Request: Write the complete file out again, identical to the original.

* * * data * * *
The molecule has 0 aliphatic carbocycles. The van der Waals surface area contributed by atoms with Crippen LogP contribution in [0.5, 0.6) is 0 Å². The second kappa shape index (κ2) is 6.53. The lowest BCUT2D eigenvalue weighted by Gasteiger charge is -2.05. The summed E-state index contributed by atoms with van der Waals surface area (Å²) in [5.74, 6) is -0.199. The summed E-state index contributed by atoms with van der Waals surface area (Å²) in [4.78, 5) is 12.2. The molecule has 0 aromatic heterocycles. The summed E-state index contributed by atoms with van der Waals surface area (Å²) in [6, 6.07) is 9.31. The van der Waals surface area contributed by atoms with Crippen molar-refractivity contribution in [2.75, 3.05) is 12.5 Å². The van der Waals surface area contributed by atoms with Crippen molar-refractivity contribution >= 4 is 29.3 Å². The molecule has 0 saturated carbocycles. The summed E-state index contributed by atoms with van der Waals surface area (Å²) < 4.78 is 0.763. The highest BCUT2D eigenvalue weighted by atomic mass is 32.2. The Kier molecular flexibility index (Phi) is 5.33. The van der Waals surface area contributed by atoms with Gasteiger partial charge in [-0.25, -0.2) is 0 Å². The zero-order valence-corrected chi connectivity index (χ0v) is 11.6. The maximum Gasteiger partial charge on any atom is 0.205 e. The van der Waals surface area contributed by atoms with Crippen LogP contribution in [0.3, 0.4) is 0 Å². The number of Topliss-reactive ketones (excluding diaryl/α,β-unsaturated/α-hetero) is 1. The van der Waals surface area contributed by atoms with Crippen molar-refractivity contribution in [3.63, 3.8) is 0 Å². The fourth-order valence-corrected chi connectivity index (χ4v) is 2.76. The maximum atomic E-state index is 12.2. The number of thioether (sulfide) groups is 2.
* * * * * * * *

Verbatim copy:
The molecule has 0 aliphatic carbocycles. The van der Waals surface area contributed by atoms with Crippen LogP contribution in [0.5, 0.6) is 0 Å². The second kappa shape index (κ2) is 6.53. The lowest BCUT2D eigenvalue weighted by Gasteiger charge is -2.05. The summed E-state index contributed by atoms with van der Waals surface area (Å²) in [5.74, 6) is -0.199. The summed E-state index contributed by atoms with van der Waals surface area (Å²) in [4.78, 5) is 12.2. The molecule has 0 aromatic heterocycles. The summed E-state index contributed by atoms with van der Waals surface area (Å²) in [6, 6.07) is 9.31. The van der Waals surface area contributed by atoms with Crippen molar-refractivity contribution in [2.75, 3.05) is 12.5 Å². The van der Waals surface area contributed by atoms with Crippen molar-refractivity contribution >= 4 is 29.3 Å². The molecule has 0 saturated carbocycles. The summed E-state index contributed by atoms with van der Waals surface area (Å²) < 4.78 is 0.763. The highest BCUT2D eigenvalue weighted by atomic mass is 32.2. The Kier molecular flexibility index (Phi) is 5.33. The van der Waals surface area contributed by atoms with Gasteiger partial charge in [-0.25, -0.2) is 0 Å². The zero-order valence-corrected chi connectivity index (χ0v) is 11.6. The maximum Gasteiger partial charge on any atom is 0.205 e. The van der Waals surface area contributed by atoms with Crippen LogP contribution in [0.3, 0.4) is 0 Å². The number of Topliss-reactive ketones (excluding diaryl/α,β-unsaturated/α-hetero) is 1. The van der Waals surface area contributed by atoms with Crippen molar-refractivity contribution in [3.63, 3.8) is 0 Å². The fourth-order valence-corrected chi connectivity index (χ4v) is 2.76. The maximum atomic E-state index is 12.2. The number of thioether (sulfide) groups is 2.